The thing that works for Klosterman so well is his distinct writing voice. It sticks out in a crowd, just like any great columnist. People who think he's a critic have long missed the point. He's not even a great features writer in asmuch as his analysis is always paralyzed by his overly self-aware prose; his insight and reportage are always his weak, telling link. He works at Esquire for the same reason Junod does, and it's plenty fair to point out that a lot of well-regarded critics and writers have long coasted on the merits of their writing voice (and yeah, I'm talking to you Lester Bangs.) What remains amusing to me are the people who refuse to accept this, and why Klosterman continues to succeed at it.

To me, Chuck is sort of the original blogger with all the weight and depth that title deserves. In other words, I probably wouldn't ever print out a blog posting by Chuck, but I might save the link somewhere on my hard drive.

don weiner (don weiner), Wednesday, 6 September 2006 22:57 (7 years ago) Permalink

a lot of well-regarded critics and writers have long coasted on the merits of their writing voice (and yeah, I'm talking to you Lester Bangs.)

"I SEE DEAD CRITICS! AND THEY WON'T SHUT UP!"

Ned Raggett (Ned), Wednesday, 6 September 2006 22:59 (7 years ago) Permalink

OG Bloggah!

grady (grady), Wednesday, 6 September 2006 22:59 (7 years ago) Permalink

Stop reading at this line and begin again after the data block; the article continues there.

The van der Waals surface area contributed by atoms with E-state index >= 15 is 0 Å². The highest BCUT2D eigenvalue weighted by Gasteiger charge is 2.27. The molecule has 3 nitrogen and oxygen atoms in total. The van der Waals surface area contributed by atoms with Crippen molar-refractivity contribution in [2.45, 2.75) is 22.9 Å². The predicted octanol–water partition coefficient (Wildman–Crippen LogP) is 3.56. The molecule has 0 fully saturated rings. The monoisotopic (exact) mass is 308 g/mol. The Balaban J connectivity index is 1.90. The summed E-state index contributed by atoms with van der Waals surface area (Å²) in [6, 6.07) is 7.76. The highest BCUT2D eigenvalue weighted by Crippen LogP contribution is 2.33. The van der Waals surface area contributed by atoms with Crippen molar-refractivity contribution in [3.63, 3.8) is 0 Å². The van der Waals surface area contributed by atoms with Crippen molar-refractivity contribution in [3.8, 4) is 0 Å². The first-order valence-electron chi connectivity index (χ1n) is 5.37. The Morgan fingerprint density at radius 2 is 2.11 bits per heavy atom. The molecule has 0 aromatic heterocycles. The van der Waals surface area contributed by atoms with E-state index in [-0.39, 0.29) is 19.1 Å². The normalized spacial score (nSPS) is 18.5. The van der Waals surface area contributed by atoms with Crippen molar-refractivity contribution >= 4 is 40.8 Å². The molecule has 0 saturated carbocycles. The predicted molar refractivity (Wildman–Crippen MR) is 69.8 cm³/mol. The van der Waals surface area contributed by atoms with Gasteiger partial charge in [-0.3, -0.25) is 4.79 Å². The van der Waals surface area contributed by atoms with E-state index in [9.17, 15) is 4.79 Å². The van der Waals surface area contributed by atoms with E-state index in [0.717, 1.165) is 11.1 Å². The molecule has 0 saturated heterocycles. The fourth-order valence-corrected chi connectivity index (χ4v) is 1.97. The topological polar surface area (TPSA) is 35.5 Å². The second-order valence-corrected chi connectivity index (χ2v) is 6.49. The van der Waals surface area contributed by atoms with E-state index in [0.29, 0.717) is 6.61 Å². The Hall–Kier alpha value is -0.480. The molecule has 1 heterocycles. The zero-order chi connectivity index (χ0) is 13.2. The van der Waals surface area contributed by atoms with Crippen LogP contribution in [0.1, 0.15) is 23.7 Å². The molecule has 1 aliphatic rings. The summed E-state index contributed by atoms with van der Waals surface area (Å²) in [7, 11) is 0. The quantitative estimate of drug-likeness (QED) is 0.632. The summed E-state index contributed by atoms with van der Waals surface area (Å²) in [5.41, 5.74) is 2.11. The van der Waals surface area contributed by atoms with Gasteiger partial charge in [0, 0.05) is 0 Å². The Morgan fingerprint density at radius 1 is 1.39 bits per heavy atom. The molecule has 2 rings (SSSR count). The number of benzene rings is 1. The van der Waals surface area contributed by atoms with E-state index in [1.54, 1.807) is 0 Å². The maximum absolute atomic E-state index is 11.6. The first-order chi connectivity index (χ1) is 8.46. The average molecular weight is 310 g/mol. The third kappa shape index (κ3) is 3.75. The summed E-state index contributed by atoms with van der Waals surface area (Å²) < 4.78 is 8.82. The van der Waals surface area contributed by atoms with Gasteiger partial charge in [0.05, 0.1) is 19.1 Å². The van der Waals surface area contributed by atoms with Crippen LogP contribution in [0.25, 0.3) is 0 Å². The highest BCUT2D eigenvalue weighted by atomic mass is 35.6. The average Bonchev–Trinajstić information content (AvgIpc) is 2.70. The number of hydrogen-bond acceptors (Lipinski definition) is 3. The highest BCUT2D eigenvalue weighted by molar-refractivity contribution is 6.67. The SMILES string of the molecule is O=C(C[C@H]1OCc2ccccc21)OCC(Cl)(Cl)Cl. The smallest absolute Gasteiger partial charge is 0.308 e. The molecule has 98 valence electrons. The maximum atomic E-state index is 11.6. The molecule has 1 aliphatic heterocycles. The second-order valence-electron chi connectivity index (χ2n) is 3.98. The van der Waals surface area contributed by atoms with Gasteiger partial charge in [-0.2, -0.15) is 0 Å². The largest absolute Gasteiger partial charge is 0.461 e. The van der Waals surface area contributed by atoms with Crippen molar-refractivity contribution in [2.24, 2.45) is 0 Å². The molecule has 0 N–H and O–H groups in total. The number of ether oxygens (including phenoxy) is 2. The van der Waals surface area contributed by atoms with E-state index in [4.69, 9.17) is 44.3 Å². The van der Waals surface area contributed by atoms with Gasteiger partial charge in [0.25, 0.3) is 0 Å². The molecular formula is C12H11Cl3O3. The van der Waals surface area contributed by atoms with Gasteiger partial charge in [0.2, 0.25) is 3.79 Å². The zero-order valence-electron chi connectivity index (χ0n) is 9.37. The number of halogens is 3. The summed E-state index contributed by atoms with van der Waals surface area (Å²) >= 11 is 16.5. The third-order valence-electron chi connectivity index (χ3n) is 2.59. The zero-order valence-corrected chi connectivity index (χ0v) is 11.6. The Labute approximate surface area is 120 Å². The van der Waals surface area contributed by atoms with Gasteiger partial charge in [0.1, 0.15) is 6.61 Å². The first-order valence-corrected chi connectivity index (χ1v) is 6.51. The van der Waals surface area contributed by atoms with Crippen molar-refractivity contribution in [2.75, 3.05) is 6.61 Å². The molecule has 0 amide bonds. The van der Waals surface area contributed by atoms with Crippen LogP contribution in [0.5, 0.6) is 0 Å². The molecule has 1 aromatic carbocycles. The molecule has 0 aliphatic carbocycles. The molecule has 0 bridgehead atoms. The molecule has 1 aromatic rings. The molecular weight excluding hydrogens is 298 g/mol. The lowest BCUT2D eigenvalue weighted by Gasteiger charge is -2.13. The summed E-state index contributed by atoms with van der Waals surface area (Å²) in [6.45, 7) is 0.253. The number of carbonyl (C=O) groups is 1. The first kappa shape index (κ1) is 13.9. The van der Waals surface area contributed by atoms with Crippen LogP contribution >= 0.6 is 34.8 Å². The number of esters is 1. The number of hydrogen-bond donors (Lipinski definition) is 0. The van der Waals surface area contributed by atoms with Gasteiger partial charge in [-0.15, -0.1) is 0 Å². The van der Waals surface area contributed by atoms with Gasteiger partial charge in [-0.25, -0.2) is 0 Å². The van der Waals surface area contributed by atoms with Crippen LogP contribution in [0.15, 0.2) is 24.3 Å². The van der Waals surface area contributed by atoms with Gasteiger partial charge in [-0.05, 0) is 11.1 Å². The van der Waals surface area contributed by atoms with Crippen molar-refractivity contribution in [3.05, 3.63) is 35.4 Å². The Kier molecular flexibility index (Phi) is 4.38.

Fargo Blog City

Ned Raggett (Ned), Wednesday, 6 September 2006 23:01 (7 years ago) Permalink

I just read Killing Yourself to Live and noticed he says "supper" instead of dinner and also uses the word "ectomorph" more than once. Just saying.

pinder (pinder), Wednesday, 6 September 2006 23:05 (7 years ago) Permalink

Maybe he's actually HP Lovecraft.

Ned Raggett (Ned), Wednesday, 6 September 2006 23:06 (7 years ago) Permalink

the mention of ylt reminded me of this classic

http://www.theonion.com/content/node/27870

timmy tannin (pompous), Wednesday, 6 September 2006 23:39 (7 years ago) Permalink

I think Don's analysis is basically OTM. As much as I'm loath to admit it, Klosterman does have a distinctive, immediate and instantly-inviting authorial voice. He sidles up to you and puts his arm around you and starts whispering his kooky ideas in your ear before you have time to register what's happened. It may take a while before you realize that he's wasting your time.

o. nate (onate), Thursday, 7 September 2006 00:17 (7 years ago) Permalink

It is so ILM to focus on Yo La Tengo being used as an example and exhausting that point.

billstevejim (billstevejim), Thursday, 7 September 2006 00:36 (7 years ago) Permalink

most of the people i know who've read any klosterman let alone know who he is are on ILX!

latebloomer (latebloomer), Thursday, 7 September 2006 01:07 (7 years ago) Permalink